Should Pharmacy Schools Include More Veterinary Pharmacy Courses?

Results from a study led by a P4 student at Marshall University School of Pharmacy support the need for more veterinary pharmacy education.

Results from a study led by a P4 student at Marshall University School of Pharmacy support the need for more veterinary pharmacy education.

Inder Sehgal, DVM, PhD, professor of pharmacology and a graduate veterinarian, designed and implemented a course on companion animal comparative counseling and recorded findings from the class with lead study author and P4 student Jennifer C. Miller.

The goal of the companion animal class was to teach students about the essentials of veterinary therapeutics, including comparative disease states, information on how to counsel on pet prescriptions, and the creation of client information sheets. In addition, the students were taught skills related to feeling for lymph nodes, administering pills, and teaching pet owners how to recognize symptoms in their pets.

The 38 students in the class were taught 9 different topics over the semester, and the course included didactic components, trivia questions, and field trips to dog parks and 2 compounding pharmacies. The focus of the weekly 3-hour class was mainly dogs and cats. Students were tested via 3 major graded assessments, plus attendance and participation.

Over the course of the semester, the study authors found that the students unsurprisingly improved their training in veterinary comparative pharmacy. The researchers argued that this finding is important because more animal prescriptions are being referred to community pharmacies, but some pharmacists may not feel as though they are adequately trained on these medications.

“Our hope is that the publication of this course and its learning outcomes will build enthusiasm for veterinary pharmacotherapy in pharmacy programs across the nation,” Dr. Sehgal said in a press release.

About 35 pharmacy schools already have veterinary-related elective courses, but the researchers argued that these classes do not follow standardized formats for content, so their depths into veterinary topics varied. Some courses emphasized compounding, while others focused on indications and mechanisms of treatments.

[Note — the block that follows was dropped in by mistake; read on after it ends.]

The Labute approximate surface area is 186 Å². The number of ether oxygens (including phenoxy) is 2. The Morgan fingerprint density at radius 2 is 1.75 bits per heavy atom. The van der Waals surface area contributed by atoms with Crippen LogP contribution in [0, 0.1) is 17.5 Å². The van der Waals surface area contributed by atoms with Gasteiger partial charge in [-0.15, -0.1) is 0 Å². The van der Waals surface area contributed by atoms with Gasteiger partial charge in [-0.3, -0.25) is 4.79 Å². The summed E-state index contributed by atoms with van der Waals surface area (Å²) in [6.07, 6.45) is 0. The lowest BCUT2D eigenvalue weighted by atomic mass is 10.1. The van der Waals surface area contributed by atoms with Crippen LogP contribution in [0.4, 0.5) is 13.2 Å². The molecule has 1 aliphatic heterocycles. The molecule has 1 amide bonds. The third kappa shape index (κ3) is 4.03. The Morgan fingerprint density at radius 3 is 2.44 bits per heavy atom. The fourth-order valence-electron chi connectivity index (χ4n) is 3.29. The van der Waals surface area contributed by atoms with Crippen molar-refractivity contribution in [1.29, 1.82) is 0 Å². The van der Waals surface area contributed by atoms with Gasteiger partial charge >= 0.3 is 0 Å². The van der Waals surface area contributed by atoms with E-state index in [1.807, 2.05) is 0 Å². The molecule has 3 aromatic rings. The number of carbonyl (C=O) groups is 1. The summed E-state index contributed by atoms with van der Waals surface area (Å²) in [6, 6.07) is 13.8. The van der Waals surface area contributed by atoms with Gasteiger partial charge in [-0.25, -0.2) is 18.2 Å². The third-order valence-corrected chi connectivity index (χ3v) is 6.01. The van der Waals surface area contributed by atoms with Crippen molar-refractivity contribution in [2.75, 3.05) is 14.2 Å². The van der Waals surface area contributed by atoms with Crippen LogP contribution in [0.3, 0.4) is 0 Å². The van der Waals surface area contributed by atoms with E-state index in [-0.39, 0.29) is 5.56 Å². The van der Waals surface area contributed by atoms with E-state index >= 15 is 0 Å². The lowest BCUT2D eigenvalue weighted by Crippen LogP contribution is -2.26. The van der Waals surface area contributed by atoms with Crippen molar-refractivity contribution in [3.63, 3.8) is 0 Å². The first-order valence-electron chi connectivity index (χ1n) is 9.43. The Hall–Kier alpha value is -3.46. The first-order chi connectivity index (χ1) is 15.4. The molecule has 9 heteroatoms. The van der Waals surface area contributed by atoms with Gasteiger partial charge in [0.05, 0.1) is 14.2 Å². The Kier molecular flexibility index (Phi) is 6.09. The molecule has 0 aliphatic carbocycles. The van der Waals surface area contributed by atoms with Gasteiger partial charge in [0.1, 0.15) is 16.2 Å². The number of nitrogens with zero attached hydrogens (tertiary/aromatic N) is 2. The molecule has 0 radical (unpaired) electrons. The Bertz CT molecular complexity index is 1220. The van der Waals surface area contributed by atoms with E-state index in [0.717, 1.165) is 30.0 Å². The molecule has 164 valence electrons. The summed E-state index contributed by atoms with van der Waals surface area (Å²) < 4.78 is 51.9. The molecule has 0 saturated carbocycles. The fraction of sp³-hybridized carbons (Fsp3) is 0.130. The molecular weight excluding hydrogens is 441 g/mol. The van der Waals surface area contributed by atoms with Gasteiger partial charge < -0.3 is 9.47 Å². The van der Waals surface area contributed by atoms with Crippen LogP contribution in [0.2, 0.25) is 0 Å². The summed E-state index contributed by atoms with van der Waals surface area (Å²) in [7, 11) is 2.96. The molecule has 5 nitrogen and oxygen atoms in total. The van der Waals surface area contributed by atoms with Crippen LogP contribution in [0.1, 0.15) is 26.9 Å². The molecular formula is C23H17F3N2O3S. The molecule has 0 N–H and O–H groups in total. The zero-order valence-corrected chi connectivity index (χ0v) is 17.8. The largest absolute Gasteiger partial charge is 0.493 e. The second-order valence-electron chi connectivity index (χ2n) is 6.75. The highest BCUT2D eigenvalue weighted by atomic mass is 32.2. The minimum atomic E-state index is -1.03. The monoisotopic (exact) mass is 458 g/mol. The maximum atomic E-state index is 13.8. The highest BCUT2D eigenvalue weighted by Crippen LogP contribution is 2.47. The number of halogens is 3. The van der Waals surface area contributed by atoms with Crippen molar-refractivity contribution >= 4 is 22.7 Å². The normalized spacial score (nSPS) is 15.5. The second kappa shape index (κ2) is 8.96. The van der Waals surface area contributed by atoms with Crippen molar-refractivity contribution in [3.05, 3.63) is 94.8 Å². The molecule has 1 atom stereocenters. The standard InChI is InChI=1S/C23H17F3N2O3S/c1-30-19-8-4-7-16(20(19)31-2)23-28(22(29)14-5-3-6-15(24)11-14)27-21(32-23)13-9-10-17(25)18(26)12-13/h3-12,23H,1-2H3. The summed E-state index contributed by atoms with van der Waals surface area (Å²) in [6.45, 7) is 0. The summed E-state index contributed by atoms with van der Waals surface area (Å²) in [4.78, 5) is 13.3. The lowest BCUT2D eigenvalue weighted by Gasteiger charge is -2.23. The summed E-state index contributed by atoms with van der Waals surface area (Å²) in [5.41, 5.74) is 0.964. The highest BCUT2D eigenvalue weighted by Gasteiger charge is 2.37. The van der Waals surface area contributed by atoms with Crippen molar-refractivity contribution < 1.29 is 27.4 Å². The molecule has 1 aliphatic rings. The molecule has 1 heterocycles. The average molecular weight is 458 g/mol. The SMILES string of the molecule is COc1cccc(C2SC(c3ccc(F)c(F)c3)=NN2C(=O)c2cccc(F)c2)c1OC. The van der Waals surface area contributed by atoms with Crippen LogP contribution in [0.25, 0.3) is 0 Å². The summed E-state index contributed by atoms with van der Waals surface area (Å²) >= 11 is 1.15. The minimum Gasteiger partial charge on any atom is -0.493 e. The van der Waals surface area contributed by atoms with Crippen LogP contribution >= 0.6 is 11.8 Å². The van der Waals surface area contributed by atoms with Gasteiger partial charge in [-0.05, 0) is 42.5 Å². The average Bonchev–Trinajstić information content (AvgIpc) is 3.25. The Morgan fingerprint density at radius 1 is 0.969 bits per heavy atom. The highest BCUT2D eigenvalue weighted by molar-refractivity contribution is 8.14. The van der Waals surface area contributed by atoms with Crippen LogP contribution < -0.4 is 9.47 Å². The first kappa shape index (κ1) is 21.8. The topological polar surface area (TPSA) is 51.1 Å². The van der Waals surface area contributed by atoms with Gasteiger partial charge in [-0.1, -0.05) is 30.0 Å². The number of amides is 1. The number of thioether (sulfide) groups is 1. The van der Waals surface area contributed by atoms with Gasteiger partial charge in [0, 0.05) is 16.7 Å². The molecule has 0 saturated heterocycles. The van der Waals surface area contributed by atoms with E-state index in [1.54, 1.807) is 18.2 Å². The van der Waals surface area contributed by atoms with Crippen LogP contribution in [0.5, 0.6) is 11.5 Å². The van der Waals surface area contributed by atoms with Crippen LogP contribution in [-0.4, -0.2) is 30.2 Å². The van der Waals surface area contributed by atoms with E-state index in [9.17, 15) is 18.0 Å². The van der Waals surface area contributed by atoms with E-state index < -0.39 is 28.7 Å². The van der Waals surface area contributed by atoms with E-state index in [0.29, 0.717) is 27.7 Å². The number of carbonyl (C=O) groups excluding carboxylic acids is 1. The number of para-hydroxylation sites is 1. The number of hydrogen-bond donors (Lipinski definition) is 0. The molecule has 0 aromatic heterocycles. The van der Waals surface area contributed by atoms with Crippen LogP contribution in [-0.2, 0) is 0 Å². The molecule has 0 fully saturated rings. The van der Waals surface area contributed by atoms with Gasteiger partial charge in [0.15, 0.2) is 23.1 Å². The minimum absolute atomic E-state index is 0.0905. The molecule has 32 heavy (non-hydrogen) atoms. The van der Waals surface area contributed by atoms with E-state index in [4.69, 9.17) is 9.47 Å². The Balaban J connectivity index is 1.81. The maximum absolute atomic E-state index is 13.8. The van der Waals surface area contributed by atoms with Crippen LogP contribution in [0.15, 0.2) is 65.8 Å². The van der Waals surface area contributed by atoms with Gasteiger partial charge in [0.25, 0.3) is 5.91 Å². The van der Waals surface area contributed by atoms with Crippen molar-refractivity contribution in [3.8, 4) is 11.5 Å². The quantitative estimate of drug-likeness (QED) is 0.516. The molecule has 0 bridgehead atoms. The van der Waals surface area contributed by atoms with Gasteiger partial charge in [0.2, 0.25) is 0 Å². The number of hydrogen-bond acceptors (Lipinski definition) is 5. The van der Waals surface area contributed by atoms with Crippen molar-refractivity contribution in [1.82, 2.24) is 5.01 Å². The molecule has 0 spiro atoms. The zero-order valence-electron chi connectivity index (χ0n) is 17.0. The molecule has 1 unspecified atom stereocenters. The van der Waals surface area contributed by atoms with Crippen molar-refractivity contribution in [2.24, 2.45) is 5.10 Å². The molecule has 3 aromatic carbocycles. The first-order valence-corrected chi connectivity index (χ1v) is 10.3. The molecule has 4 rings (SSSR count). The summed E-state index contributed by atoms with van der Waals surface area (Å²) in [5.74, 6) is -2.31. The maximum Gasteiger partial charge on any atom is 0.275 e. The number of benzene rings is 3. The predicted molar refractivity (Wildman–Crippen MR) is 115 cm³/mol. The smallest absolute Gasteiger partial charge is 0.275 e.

In the study, two-thirds of students thought veterinary pharmacy should be included in the North American Pharmacist Licensure Examination. Additionally, at the beginning of the course, more than 70% of the students said they did not believe that graduate pharmacists knew enough veterinary pharmacotherapy to counsel pet owners. After the course concluded, the students’ answers reflected that they felt more strongly about a current lack of sufficient knowledge for counseling.

“There is a disconnect between the need of community pharmacists filling veterinary prescriptions to possess the knowledge to differentiate between applications of human and animal therapeutics and the perceived lack of a need by pharmacy academics to uniformly teach such a knowledge base,” the researchers argued.

The students also reported that the course had not only taught them more about veterinary pharmacy, but also reinforced pharmacology or pharmacotherapy learned in other pharmacy classes.

The study authors suggested that interprofessional education between pharmacy and veterinary medicine students could help improve animal care and reduce related errors.

The research, which was published in the American Journal of Pharmaceutical Education, effectively marked “the first time a school of pharmacy student has published as first author in a peer-reviewed research article since the school's inception in 2012,” according to a school press release.